Menopause at Work: Is It Hot in This Conference Room, Or Is It Just Me?

By Katherine Reynolds Lewis
c.2008 Newhouse News Service
Photo of Hester Sonder by Jane Therese

Terri Bell knew menopause was hurting her work performance. She couldn't sleep at night and spent the whole day irritable, dying for a nap.

When a new medicine finally gave her relief from menopause symptoms, she could function again. Her attention span and productivity improved drastically and she even got a raise at her medical billing job.

"I was able to speak to clients in a friendlier way," said Bell, 52, of Yardley, Pa. "To have those symptoms go away makes a whole change in your life."

The average age of menopause is 51, according to the National Institute on Aging. Symptoms can begin several years before a woman's last menstrual period, a transition known as perimenopause.

There are 17 million women between 45 and 54 years old in the U.S. work force, according to the Bureau of Labor Statistics. For those in the midst of what their grandmothers called "the change of life," managing the workday brings a host of challenges. How do you cope when your short-term memory flakes out? What do you do when a hot flash hits in the middle of a presentation?

Their mothers had to grin and bear it. But today's women are finding ways to work around menopause symptoms, or just gracefully explaining the situation to colleagues and supervisors.

"With the baby boomers getting where they are, it's time to shatter all the myths and fears around menopause," said Michelle Yozzo-Drake, a Mystic, Conn.-based career coach and author of "From the Kitchen to the Corner Office."

Women often worry that if colleagues know they're going through menopause, they'll think they won't have enough energy, emotional stability or focus for the job, Yozzo-Drake said.

But keeping it a secret could cause bigger problems.

Yozzo-Drake coached one executive whose subordinates assumed she didn't like a proposal when actually she was having a hot flash: "They would put out ideas in their senior leadership meetings, and she would be stone-faced and stoic and starting to get red, and then starting to get fidgety, which is what happens because you're physically uncomfortable."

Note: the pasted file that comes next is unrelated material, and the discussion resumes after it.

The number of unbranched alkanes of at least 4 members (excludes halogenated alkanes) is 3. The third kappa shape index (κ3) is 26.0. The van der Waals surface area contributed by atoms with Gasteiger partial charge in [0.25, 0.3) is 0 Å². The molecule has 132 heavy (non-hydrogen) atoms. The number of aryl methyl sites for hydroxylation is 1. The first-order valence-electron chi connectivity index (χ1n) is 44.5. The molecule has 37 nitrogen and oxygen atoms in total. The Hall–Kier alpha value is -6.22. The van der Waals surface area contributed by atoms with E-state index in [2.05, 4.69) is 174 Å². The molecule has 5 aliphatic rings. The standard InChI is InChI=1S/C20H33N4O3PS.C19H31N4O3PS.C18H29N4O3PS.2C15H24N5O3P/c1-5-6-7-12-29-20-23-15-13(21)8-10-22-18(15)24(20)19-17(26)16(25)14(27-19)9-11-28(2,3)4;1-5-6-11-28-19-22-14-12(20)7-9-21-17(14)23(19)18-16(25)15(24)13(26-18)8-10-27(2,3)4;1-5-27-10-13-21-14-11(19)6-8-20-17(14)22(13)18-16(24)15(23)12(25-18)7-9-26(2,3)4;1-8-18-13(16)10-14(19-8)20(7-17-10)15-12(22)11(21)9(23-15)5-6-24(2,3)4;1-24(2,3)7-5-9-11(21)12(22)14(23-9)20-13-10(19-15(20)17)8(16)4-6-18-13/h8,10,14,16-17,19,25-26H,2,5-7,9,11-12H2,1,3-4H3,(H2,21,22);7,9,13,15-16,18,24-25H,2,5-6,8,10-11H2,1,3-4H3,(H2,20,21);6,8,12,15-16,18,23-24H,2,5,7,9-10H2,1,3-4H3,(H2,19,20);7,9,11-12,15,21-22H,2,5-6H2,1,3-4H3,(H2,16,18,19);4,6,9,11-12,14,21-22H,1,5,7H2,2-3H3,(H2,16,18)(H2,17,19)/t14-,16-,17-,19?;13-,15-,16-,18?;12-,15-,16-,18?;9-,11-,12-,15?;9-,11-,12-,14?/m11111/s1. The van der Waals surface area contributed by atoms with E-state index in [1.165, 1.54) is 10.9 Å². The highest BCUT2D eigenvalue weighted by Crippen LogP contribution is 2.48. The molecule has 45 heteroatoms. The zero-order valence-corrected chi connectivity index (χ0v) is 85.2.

The executive disclosed she was going through menopause and encouraged her staff simply to ask if they thought her body language was signaling a negative response.

"That triggered them being more open about their concerns instead of saying, `She's not buying in, kill the project,"' Yozzo-Drake said. "It brought about more cohesiveness to a management team that was traditionally difficult."

Menstrual symptoms stem from fluctuating levels of estrogen and progesterone as the ovaries produce eggs less regularly and eventually stop. Symptoms can last months or even years after menopause. The top three are hot flashes, night sweats and insomnia, said Hester Sonder, a gynecologist in Philadelphia who specializes in menopause. All diminish concentration, increase irritability and worsen mood swings another symptom.

A hot flash typically lasts only a few minutes, so often a woman can excuse herself and leave the room.

"It's happened in the operating room where sweat is dripping off from under my surgical mask into the sterile field," said Sonder, 57. "I'll walk out of the room and take a cold compress."

Since hot flashes can occur up to 25 times a day, a woman may want to explain the situation. Otherwise people may assume she's volatile, seriously ill, or just flaky.

"I don't worry about what people think about me going through menopause. I'm more concerned about what they'll think if they don't know," Yozzo-Drake said.

But in many work cultures, it's inappropriate to discuss your health or personal topics, said Ruth Haag, a management consultant and coach in Sandusky, Ohio.

"It's like having hemorrhoids at work." Haag said. "Nobody wants to hear about it."

She cautions women against sabotaging themselves by sharing too much personal information. Many people experience problems like sleep disruption as they age, regardless of menopause. And younger employees may be sleep-deprived due to small children or late nights out, Haag noted.

Stephanie Mesler-Evans, a music teacher in Columbus, Ohio, copes with short-term memory loss by keeping her lesson plan in sight.

" Usually whatever thought I'm trying to find is on the page in front of me," said Mesler-Evans, 51.

She leaves notes to herself and schedules reminders to pop up on her computer. And she takes lots of cold showers and wears the lightest clothing possible.

Accepting the symptoms instead of fighting them has really helped.

"Maybe it's the body's way of letting me know that I'm allowed to not be on top of everything," Mesler-Evans said.

Tips for managing menopause symptoms:

Consult with your doctor about which medicines or hormones might help.

Dress in layers so you can maintain a comfortable temperature.

Take an early afternoon nap, if possible.

Keep a paper trail that will get you back on track if your short-term memory fizzles.

Eat a healthy diet with plenty of fruits and vegetables.

Exercise on a regular basis and maintain a healthy weight.

Limit or eliminate alcohol and caffeine.

When you wake at night, try meditating or light reading. If you stress about falling back to sleep, you won't.

This article was originally published by Newhouse News Service on Tuesday, August 5, 2008.